In February, Uber announced that only one-fifth of that goal had been reached. Of those serving for Uber, it has been reported that "10,000 veterans have generated more than $35 million in take-home pay working for the $50 billion tech giant."

Not bad. I went ahead and enlisted in the UberMilitary.

It was easy, significantly easier than walking into a recruiting station and enlisting in the United States military during a time of war. No drug tests, psychiatric evaluations, written exams, driving tests, orientations, interviews, questions about my education or prior work experience—nothing. All I had to do was go to their website, pass their online background check, and do a brief ten-minute vehicle inspection at one of their locations in the city. In a matter of minutes, I became a grunt for Uber. I was employed, or self-employed, meaning that I was in charge of my own destiny, able to set my own hours, free to go AWOL and take as many vacation days as needed. I was my own boss. Everything was awesome.

Sure, I didn't get the "401(k) plan, gym reimbursement, nine paid company holidays, full medical/dental/visions package and an unlimited vacation policy" that those working on the tech side of Uber received. I also knew my chances of upward mobility were nonexistent. But my ass was just lucky to be employed and not homeless, holding up a cardboard sign saying "I'm a Veteran." Thank God for that.

My first night driving, I started around 9 PM and drove until 3 AM. All night long, in my head, CREDITS appear over scenes from SAN FRANCISCO NIGHTLIFE, jazz in the background. I can't stop thinking about Taxi Driver, about Travis Bickle and his loneliness and his stream of consciousness:

Now I see this clearly. My whole life is pointed in one direction. There never has been a choice for me. All night long I'm quoting the shit out of that movie, picking up and driving customers. All the animals come out at night—whores, skunk pussies, buggers, queens, fairies, dopers, junkies, sick, venal. Some day a real rain will come and wash all this scum off the streets.I go all over. I take people to the Bronx, Brooklyn, I take 'em to Harlem. I don't care. Don't make no difference to me. It does to some.

Makes no difference to me, either. Fuck it. I'm out here on the West Coast and I pick up whoever and take them to wherever, too. I take them to the Tenderloin, the Mission, Upper and Lower Haight, the Castro, even Oakland or sometimes San Jose. Like Travis Bickle, I don't care and I don't discriminate. You can't, with Uber. You follow orders, the same way you do in the military. You pick up whoever the damn app tells you to pick up and you follow the thin blue line on your app that tells you exactly where to go. It could be the four drag queens heading out to the Tenderloin, dressed up like Divine, reeking of shitty perfume, built like linebackers, all packed into my compact, four-door Kia Rio, screaming at me to hurry the fuck up and drive faster. Or it could be the passenger who just wants to go a couple blocks, who tells me to slow down while we cruise through a back alley and shoots up heroin silently in my backseat. It could be the little old lady carrying four bags of groceries who needs a ride home up one of the steepest hills in the city. It could be the girl in tech who wants to start a blog called "I Hate All Engineers" and is looking forward to spending $20,000 on a celebrity chef for her wedding. Or it could be the wasted bro who sizes me up and asks if I do MMA. "Why?" I asked. "You think you can take me?"

You talkin' to me? You talkin' to me? Then who the hell else are you talking... you talking to me?

I first saw Taxi Driver when I was a teenager. A friend of mine had a VHS tape, and I remember watching scenes of 1970s New York with wide-open eyes, taking in everything—the grim visuals of the city falling apart around antiheroic Travis Bickle, his long monologues dripping with pain. Bickle got to me. Forty years after the film came out and a decade and a half after I first saw it, I was driving around a strange city, Bickle's words filling my head again.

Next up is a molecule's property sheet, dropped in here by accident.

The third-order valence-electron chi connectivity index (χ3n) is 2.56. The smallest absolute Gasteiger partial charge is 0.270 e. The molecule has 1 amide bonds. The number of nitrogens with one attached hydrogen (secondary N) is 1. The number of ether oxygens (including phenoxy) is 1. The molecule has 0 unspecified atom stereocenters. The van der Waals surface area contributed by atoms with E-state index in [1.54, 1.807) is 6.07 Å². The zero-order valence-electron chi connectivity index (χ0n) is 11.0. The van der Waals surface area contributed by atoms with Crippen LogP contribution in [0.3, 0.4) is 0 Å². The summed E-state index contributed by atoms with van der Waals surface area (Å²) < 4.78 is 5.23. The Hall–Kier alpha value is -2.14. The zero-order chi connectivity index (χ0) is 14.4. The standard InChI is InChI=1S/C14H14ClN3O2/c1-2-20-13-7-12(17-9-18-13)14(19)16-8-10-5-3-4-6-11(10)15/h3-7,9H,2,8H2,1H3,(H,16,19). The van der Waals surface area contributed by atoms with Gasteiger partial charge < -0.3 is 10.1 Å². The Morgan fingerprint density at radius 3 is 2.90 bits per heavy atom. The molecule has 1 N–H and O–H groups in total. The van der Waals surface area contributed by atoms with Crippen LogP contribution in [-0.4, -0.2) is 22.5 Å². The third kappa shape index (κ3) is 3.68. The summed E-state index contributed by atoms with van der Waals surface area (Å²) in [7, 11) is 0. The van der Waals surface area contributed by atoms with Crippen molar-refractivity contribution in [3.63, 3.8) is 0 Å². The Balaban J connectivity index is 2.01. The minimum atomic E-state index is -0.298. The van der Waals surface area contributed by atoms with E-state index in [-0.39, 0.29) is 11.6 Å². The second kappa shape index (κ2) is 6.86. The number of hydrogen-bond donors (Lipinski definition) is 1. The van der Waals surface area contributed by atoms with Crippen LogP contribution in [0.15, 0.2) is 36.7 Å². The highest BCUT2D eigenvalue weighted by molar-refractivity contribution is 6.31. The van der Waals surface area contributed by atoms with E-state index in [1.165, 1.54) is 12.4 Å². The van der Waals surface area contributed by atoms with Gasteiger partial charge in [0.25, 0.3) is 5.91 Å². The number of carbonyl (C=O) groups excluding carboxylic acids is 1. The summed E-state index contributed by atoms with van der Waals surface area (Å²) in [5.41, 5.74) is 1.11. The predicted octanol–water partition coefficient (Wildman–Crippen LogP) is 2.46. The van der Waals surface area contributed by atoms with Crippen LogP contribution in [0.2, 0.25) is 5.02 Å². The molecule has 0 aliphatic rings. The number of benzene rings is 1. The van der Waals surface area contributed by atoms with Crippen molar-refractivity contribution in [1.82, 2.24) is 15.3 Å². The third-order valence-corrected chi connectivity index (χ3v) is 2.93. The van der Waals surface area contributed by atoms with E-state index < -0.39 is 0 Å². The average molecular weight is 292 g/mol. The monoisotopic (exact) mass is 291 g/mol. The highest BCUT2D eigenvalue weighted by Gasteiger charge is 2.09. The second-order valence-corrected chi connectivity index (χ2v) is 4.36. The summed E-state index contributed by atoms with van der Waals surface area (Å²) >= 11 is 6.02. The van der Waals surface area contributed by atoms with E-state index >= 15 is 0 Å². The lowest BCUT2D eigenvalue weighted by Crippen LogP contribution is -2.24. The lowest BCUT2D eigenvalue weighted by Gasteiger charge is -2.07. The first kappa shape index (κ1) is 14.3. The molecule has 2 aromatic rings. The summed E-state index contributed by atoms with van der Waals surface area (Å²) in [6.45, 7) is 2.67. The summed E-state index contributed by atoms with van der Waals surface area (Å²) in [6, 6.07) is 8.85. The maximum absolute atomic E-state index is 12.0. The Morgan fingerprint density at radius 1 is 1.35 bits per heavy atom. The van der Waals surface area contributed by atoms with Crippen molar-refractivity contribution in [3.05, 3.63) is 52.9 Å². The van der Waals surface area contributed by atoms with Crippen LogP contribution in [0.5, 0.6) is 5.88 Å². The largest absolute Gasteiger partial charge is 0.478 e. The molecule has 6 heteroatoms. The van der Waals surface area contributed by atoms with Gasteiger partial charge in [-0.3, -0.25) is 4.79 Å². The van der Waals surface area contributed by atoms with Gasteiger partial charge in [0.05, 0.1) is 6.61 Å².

My first night of driving, after parking my car out in the Mission, I clean the empty beer cans and whiskey bottles people have thrown under the seat and check my phone to see how much I made. I almost couldn't believe the number on the screen: nearly $300 before Uber took its 25 percent cut. Some might have been elated, but I wanted to cry as I realized I could probably make more in one week driving for Uber than I did all of last year as a freelance writer.

Loneliness has followed me my whole life, everywhere. In bars, in cars, sidewalks, stores, everywhere. There's no escape. I'm God's lonely man.

I'm the modern-day Driving Miss Daisy. Since I don't work in tech, I'm the dark guy driving whitey.

What I like most about driving for Uber is how I get to really see the city. Thanks to a local nonprofit organization that assists vets who find themselves blackballed by life, I live alone in the Tenderloin, the last crime-laden slice of old San Francisco. I couldn't afford to live anywhere else.

My room consists of four white walls. On one of these walls is an original Taxi Driver movie poster. The tagline reads, "On every street in every city in this country there's a nobody who dreams of being a somebody." It's been with me for years and hangs framed over by the twin bed that reminds me I'm damned to be alone. No kitchen, no closet, no view of the Bay. The lone window I do have has a view of the cement wall of the neighboring building. The shower and toilet are communal, located down the hall.

I've thought of suicide often. Where I live, people are already dead.

But at night, I pick up people with lives and money in their pockets, places to go, things to do, people to see. They get all dressed up and socialize with one another electronically via their cell phones. For me, it's fascinating: observing and listening to other people in the backseat of my car.

One guy explains to me that most of the twentysomething tech employees where he works make so much money they don't know what to do with it, since the only recreational activity they're into is video games. A professionally dressed young woman gets into my car and calls up her best friend to complain about her boyfriend: "He's always on his cell phone or computer, I see him work hard and fight for things at his start-up, but he never fights for things in our relationship."